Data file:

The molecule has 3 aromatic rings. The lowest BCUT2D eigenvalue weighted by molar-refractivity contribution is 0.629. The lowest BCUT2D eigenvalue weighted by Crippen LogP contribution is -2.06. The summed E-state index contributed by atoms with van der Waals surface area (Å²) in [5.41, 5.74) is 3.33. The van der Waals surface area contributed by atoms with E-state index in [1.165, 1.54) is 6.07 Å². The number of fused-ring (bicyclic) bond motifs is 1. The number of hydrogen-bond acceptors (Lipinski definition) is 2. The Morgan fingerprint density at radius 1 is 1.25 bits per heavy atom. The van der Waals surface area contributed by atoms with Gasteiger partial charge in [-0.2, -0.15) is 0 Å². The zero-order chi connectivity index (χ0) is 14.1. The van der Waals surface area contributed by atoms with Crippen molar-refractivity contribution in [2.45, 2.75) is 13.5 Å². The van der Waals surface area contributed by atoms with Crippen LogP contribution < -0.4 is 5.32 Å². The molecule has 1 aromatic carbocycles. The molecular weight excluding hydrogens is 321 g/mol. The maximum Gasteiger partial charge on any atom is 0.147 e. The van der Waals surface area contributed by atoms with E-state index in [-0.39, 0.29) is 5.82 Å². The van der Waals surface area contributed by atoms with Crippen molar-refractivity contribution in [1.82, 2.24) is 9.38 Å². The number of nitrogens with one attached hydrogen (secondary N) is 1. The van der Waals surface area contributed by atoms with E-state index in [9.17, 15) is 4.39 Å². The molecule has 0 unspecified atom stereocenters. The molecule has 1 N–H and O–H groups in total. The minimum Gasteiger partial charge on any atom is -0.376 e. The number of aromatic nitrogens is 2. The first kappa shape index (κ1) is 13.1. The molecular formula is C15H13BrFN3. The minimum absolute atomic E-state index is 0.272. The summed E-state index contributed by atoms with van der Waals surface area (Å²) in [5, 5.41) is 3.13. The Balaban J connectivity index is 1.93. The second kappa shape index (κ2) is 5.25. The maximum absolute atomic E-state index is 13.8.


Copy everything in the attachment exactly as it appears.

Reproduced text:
The molecule has 3 aromatic rings. The lowest BCUT2D eigenvalue weighted by molar-refractivity contribution is 0.629. The lowest BCUT2D eigenvalue weighted by Crippen LogP contribution is -2.06. The summed E-state index contributed by atoms with van der Waals surface area (Å²) in [5.41, 5.74) is 3.33. The van der Waals surface area contributed by atoms with E-state index in [1.165, 1.54) is 6.07 Å². The number of fused-ring (bicyclic) bond motifs is 1. The number of hydrogen-bond acceptors (Lipinski definition) is 2. The Morgan fingerprint density at radius 1 is 1.25 bits per heavy atom. The van der Waals surface area contributed by atoms with Gasteiger partial charge in [-0.2, -0.15) is 0 Å². The zero-order chi connectivity index (χ0) is 14.1. The van der Waals surface area contributed by atoms with Crippen molar-refractivity contribution in [2.45, 2.75) is 13.5 Å². The van der Waals surface area contributed by atoms with Crippen LogP contribution < -0.4 is 5.32 Å². The molecule has 1 aromatic carbocycles. The molecular weight excluding hydrogens is 321 g/mol. The maximum Gasteiger partial charge on any atom is 0.147 e. The van der Waals surface area contributed by atoms with E-state index in [-0.39, 0.29) is 5.82 Å². The van der Waals surface area contributed by atoms with Crippen molar-refractivity contribution in [1.82, 2.24) is 9.38 Å². The number of nitrogens with one attached hydrogen (secondary N) is 1. The van der Waals surface area contributed by atoms with E-state index in [9.17, 15) is 4.39 Å². The molecule has 0 unspecified atom stereocenters. The molecule has 1 N–H and O–H groups in total. The minimum Gasteiger partial charge on any atom is -0.376 e. The number of aromatic nitrogens is 2. The first kappa shape index (κ1) is 13.1. The molecular formula is C15H13BrFN3. The minimum absolute atomic E-state index is 0.272. The summed E-state index contributed by atoms with van der Waals surface area (Å²) in [5, 5.41) is 3.13. The Balaban J connectivity index is 1.93. The second kappa shape index (κ2) is 5.25. The maximum absolute atomic E-state index is 13.8.